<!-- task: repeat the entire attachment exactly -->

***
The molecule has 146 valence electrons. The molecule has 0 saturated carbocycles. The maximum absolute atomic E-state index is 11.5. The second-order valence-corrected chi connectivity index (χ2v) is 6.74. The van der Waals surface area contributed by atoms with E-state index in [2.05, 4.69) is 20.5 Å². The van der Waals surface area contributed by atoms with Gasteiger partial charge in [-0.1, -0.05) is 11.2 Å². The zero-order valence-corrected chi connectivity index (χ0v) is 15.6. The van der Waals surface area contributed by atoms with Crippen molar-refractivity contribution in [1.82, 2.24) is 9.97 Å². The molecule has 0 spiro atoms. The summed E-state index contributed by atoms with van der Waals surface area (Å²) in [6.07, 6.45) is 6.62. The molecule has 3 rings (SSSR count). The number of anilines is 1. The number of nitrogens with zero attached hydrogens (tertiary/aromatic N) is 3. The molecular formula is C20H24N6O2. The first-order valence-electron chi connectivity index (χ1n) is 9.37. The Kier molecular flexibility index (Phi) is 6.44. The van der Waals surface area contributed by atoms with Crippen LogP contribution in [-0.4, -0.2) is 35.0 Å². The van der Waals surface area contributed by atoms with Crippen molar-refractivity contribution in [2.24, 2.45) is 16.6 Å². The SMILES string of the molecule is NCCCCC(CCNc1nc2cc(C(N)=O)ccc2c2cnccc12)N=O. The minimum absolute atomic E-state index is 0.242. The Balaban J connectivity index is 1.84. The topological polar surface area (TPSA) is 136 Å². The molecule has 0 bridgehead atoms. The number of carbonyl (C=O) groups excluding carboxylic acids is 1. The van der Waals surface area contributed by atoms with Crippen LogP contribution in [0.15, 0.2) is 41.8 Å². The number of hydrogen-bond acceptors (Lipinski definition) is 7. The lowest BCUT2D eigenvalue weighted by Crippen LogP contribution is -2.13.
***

The molecule has 146 valence electrons. The molecule has 0 saturated carbocycles. The maximum absolute atomic E-state index is 11.5. The second-order valence-corrected chi connectivity index (χ2v) is 6.74. The van der Waals surface area contributed by atoms with E-state index in [2.05, 4.69) is 20.5 Å². The van der Waals surface area contributed by atoms with Gasteiger partial charge in [-0.1, -0.05) is 11.2 Å². The zero-order valence-corrected chi connectivity index (χ0v) is 15.6. The van der Waals surface area contributed by atoms with Crippen molar-refractivity contribution in [1.82, 2.24) is 9.97 Å². The molecule has 0 spiro atoms. The summed E-state index contributed by atoms with van der Waals surface area (Å²) in [6.07, 6.45) is 6.62. The molecule has 3 rings (SSSR count). The number of anilines is 1. The number of nitrogens with zero attached hydrogens (tertiary/aromatic N) is 3. The molecular formula is C20H24N6O2. The first-order valence-electron chi connectivity index (χ1n) is 9.37. The Kier molecular flexibility index (Phi) is 6.44. The van der Waals surface area contributed by atoms with Crippen LogP contribution in [-0.4, -0.2) is 35.0 Å². The van der Waals surface area contributed by atoms with Crippen molar-refractivity contribution in [2.24, 2.45) is 16.6 Å². The SMILES string of the molecule is NCCCCC(CCNc1nc2cc(C(N)=O)ccc2c2cnccc12)N=O. The minimum absolute atomic E-state index is 0.242. The Balaban J connectivity index is 1.84. The topological polar surface area (TPSA) is 136 Å². The molecule has 0 bridgehead atoms. The number of carbonyl (C=O) groups excluding carboxylic acids is 1. The van der Waals surface area contributed by atoms with Crippen LogP contribution in [0.15, 0.2) is 41.8 Å². The number of hydrogen-bond acceptors (Lipinski definition) is 7. The lowest BCUT2D eigenvalue weighted by Crippen LogP contribution is -2.13.